Posts Tagged 'GDP'



New Quarterly Statistics Detail Industries’ Economic Performance

The Bureau of Economic Analysis released today – for the first time – gross domestic product (GDP) by industry for 22 industry sectors on a quarterly basis. These new statistics fill an important gap in U.S. federal economic statistics by providing timely information on how individual industries contributed to U.S. economic growth in a given quarter.

  • Real GDP increased 2.6 percent in the fourth quarter of 2013, with both the private goods- and services- producing sectors contributing to the increase. Overall, 15 out of 22 industry groups contributed to economic growth. The leading contributors to the increase were nondurable-goods manufacturing; professional, scientific and technical services; and wholesale trade.

QuarterlyGDP1_4_25_14

  • Growth in real GDP in the fourth quarter decelerated from 4.1 percent in the third to 2.6 percent in the fourth. The deceleration reflected a slowdown in the private services-producing sector and a larger decrease in the government sector that was partly offset by a pickup in growth in the goods-producing sector.
  • Overall, 17 out of 22 industry groups contributed to the slowdown in real GDP growth. The leading contributors to the slowdown were real estate, rental, and leasing; construction; and retail trade.

QuarterlyGDP2_4_25_14 Read the full report

GDP Growth Slows In Fourth Quarter

Real gross domestic product (GDP) increased 2.6 percent in the fourth quarter of 2013, according to the “third” estimate released by the Bureau of Economic Analysis. The growth rate was 0.2 percentage point more than the “second” estimate released in February. In the third quarter, the growth rate was 4.1 percent.

Fourth-quarter GDP highlightsGDP_4q_3rd_2013
Consumer spending rose 3.3 percent, the highest since the fourth quarter of 2010, reflecting spending on housing and utilities, health care, and food services and accommodations. In the  third quarter, consumer spending rose 2.0 percent. Exports also accelerated in the fourth quarter.

These accelerations were more than offset, however, by a downturn in inventory investment, a  larger decrease in federal government spending, and a downturn in housing investment.

GDP revisions
The upward revision to real GDP growth reflected the incorporation of newly available source data. Consumer spending was revised up (mainly services), while business investment (mainly intellectual property products) and inventory investment were revised down.

Personal income and personal saving
Real disposable personal income (DPI)—personal income adjusted for inflation and taxes—increased 0.8 percent in the fourth quarter, compared with 3.0 percent in the third quarter. Personal saving as a percent of DPI was 4.3 percent in the fourth quarter, compared with 4.9 percent in the third quarter.

Fourth-quarter corporate profitsCorpProfits4q_2013
Profits grew 2.2 percent at a quarterly rate, compared with 1.9 percent in the third quarter.
Profits of nonfinancial corporations rose 1.5 percent, profits of financial corporations rose 1.3 percent, and profits from the rest of the world rose 5.5 percent.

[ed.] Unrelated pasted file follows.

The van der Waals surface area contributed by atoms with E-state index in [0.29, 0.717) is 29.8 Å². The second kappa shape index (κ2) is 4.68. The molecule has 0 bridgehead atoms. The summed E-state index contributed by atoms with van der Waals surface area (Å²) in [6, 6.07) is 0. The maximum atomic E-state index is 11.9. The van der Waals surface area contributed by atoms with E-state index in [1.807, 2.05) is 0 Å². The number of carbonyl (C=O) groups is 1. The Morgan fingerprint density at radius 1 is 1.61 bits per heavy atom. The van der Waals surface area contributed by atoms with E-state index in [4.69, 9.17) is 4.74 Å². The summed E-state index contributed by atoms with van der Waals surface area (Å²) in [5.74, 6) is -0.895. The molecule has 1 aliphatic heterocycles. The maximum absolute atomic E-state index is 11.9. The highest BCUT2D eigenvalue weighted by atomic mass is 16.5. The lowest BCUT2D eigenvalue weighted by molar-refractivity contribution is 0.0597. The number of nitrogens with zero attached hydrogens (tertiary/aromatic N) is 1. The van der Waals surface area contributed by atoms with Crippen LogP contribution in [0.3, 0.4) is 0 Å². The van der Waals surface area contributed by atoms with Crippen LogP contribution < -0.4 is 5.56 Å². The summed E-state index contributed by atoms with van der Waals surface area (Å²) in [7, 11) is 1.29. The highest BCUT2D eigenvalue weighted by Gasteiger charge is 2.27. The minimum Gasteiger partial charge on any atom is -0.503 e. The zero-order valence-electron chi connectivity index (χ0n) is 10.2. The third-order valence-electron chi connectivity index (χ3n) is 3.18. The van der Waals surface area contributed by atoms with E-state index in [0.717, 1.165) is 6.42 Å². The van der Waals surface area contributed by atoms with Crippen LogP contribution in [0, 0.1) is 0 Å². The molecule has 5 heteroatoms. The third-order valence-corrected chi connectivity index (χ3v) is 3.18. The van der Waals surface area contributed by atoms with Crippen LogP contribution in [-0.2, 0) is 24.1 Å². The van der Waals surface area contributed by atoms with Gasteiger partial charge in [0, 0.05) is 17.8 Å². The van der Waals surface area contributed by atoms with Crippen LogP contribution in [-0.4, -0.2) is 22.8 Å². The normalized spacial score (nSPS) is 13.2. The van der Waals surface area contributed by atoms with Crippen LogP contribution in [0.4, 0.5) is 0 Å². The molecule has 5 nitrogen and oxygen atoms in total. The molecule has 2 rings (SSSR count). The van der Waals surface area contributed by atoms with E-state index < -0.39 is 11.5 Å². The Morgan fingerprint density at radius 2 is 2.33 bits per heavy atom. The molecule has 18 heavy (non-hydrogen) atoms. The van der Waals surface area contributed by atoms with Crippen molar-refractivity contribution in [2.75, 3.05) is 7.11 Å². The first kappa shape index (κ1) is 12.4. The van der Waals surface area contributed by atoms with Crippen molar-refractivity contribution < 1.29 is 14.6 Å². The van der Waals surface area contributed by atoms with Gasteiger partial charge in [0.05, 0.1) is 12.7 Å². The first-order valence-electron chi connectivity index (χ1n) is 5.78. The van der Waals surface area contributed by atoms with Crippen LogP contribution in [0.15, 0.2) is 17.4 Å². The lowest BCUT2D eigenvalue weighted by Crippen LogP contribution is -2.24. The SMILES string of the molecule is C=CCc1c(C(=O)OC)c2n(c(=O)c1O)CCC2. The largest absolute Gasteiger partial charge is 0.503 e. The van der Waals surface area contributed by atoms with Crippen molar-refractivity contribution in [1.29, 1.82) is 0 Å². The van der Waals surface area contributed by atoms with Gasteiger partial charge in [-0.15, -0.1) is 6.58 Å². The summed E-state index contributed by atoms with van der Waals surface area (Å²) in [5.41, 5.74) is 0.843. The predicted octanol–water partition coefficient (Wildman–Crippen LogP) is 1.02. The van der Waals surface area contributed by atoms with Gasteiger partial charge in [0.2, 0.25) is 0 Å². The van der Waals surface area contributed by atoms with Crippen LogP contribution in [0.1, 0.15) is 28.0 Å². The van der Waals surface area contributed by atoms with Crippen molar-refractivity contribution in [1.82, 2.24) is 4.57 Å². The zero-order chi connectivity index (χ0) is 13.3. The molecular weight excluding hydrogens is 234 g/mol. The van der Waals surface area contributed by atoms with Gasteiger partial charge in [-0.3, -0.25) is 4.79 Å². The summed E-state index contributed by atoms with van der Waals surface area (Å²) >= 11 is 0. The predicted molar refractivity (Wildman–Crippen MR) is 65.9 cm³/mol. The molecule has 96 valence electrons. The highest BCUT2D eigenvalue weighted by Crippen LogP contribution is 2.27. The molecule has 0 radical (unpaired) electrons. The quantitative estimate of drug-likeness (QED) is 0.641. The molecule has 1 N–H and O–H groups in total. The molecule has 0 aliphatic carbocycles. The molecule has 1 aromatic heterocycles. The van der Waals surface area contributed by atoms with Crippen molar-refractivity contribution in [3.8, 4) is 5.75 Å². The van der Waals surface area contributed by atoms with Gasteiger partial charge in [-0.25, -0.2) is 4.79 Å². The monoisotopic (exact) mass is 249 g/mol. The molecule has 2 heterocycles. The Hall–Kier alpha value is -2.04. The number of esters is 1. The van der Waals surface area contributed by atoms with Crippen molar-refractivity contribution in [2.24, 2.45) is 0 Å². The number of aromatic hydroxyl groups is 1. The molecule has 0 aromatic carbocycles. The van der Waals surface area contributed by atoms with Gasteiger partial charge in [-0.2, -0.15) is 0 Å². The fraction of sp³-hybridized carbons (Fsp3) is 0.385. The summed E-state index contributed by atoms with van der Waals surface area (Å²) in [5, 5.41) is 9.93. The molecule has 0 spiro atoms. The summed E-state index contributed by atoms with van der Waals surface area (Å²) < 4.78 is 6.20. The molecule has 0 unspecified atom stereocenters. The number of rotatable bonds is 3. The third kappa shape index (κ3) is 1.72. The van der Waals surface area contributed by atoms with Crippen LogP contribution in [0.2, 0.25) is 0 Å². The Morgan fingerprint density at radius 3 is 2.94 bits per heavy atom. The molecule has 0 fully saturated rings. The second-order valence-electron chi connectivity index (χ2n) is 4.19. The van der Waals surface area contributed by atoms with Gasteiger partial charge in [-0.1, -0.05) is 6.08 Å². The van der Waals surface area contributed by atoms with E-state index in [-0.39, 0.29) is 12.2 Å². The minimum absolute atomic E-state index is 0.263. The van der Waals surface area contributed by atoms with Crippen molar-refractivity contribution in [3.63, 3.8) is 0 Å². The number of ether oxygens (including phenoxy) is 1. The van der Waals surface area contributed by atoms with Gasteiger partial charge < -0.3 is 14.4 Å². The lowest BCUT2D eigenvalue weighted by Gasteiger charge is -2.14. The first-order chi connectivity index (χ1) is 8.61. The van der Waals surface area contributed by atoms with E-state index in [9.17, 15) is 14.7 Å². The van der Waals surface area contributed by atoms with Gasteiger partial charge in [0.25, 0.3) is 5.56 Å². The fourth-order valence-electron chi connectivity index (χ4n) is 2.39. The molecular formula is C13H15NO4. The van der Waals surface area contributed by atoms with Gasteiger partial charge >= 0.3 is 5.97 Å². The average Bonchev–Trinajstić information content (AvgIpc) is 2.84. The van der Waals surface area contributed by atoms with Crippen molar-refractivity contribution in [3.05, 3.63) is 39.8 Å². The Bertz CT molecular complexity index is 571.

Annual corporate profits
In 2013, corporate profits rose 4.6 percent at an annual rate, compared with 7.0 percent in 2012. Profits of nonfinancial corporations rose 5.2 percent, profits of financial corporations rose 8.2 percent, and profits from the rest of the world fell 0.7 percent.

Read the full report.

GDP Growth Decelerates in Fourth Quarter

Real gross domestic product (GDP) increased 2.4 percent in the fourth quarter of 2013, according to the “second” estimate released by the Bureau of Economic Analysis. The growth rate was 0.8 percentage point less than the “advance” estimate released in January. In the third quarter, the growth rate was 4.1 percent.

gdp1Fourth-quarter GDP highlights
The slowdown in real GDP growth reflected a slowdown in inventory investment. GDP less inventory investment (final sales of domestic product) rose 2.3 percent, almost as much as the 2.5 percent growth in the third quarter.

Also contributing to the slowdown: a larger decrease in federal government spending and downturns in housing investment and in state and local government spending.

In contrast, exports, consumer spending, and business investment each accelerated.

Fourth-quarter revisions
The revision to real GDP growth reflected the incorporation of newly available, higher quality source data. The following were revised down:

• Consumer spending on both goods and services; the revisions were widespread.
• Inventory investment, led by wholesale trade industries.
• Exports, mainly nonautomotive capital goods and consumer goods.
• State and local government spending, mainly investment in structures.

In contrast, business investment was revised up, mainly in equipment and in software.

gdp2Annual GDP highlights
For the full year 2013, real GDP increased 1.9 percent, the same as the previous estimate. In 2012, the growth rate was 2.8 percent.

• Business investment slowed, reflecting slower growth in structures (mainly power and communication) and in equipment (mainly transportation).
• Federal government spending declined more in 2013 than in 2012.
• Consumer spending on services slowed.

In contrast, imports slowed, state and local government spending declined less, and consumer spending on goods accelerated.

For more on GDP, read the full report.